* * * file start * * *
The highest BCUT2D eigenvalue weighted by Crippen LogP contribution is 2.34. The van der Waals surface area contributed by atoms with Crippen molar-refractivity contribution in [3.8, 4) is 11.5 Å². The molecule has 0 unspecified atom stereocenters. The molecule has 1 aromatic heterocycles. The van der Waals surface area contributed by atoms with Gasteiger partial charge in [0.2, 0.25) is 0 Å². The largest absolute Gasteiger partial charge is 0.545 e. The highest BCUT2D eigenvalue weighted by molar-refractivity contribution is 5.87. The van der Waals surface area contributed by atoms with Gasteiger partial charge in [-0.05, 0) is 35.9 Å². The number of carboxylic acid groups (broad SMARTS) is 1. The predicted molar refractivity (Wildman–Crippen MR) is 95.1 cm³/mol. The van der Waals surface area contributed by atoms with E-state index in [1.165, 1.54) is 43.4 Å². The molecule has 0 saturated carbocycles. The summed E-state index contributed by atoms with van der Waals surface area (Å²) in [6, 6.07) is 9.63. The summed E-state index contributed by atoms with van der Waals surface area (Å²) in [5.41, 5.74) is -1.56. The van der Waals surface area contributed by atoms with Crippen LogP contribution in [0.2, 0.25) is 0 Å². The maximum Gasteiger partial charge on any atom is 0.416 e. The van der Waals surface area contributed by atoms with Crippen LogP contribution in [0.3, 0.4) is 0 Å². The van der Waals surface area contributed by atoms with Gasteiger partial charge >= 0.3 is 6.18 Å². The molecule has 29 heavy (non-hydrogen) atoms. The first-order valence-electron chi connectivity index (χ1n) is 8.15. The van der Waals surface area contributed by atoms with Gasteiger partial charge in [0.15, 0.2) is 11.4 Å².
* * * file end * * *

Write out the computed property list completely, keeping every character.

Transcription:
The highest BCUT2D eigenvalue weighted by Crippen LogP contribution is 2.34. The van der Waals surface area contributed by atoms with Crippen molar-refractivity contribution in [3.8, 4) is 11.5 Å². The molecule has 0 unspecified atom stereocenters. The molecule has 1 aromatic heterocycles. The van der Waals surface area contributed by atoms with Gasteiger partial charge in [0.2, 0.25) is 0 Å². The largest absolute Gasteiger partial charge is 0.545 e. The highest BCUT2D eigenvalue weighted by molar-refractivity contribution is 5.87. The van der Waals surface area contributed by atoms with Gasteiger partial charge in [-0.05, 0) is 35.9 Å². The number of carboxylic acid groups (broad SMARTS) is 1. The predicted molar refractivity (Wildman–Crippen MR) is 95.1 cm³/mol. The van der Waals surface area contributed by atoms with E-state index in [1.165, 1.54) is 43.4 Å². The molecule has 0 saturated carbocycles. The summed E-state index contributed by atoms with van der Waals surface area (Å²) in [6, 6.07) is 9.63. The summed E-state index contributed by atoms with van der Waals surface area (Å²) in [5.41, 5.74) is -1.56. The van der Waals surface area contributed by atoms with Crippen LogP contribution in [0.2, 0.25) is 0 Å². The maximum Gasteiger partial charge on any atom is 0.416 e. The van der Waals surface area contributed by atoms with Crippen LogP contribution in [0.3, 0.4) is 0 Å². The van der Waals surface area contributed by atoms with Gasteiger partial charge >= 0.3 is 6.18 Å². The molecule has 29 heavy (non-hydrogen) atoms. The first-order valence-electron chi connectivity index (χ1n) is 8.15. The van der Waals surface area contributed by atoms with Gasteiger partial charge in [0.15, 0.2) is 11.4 Å².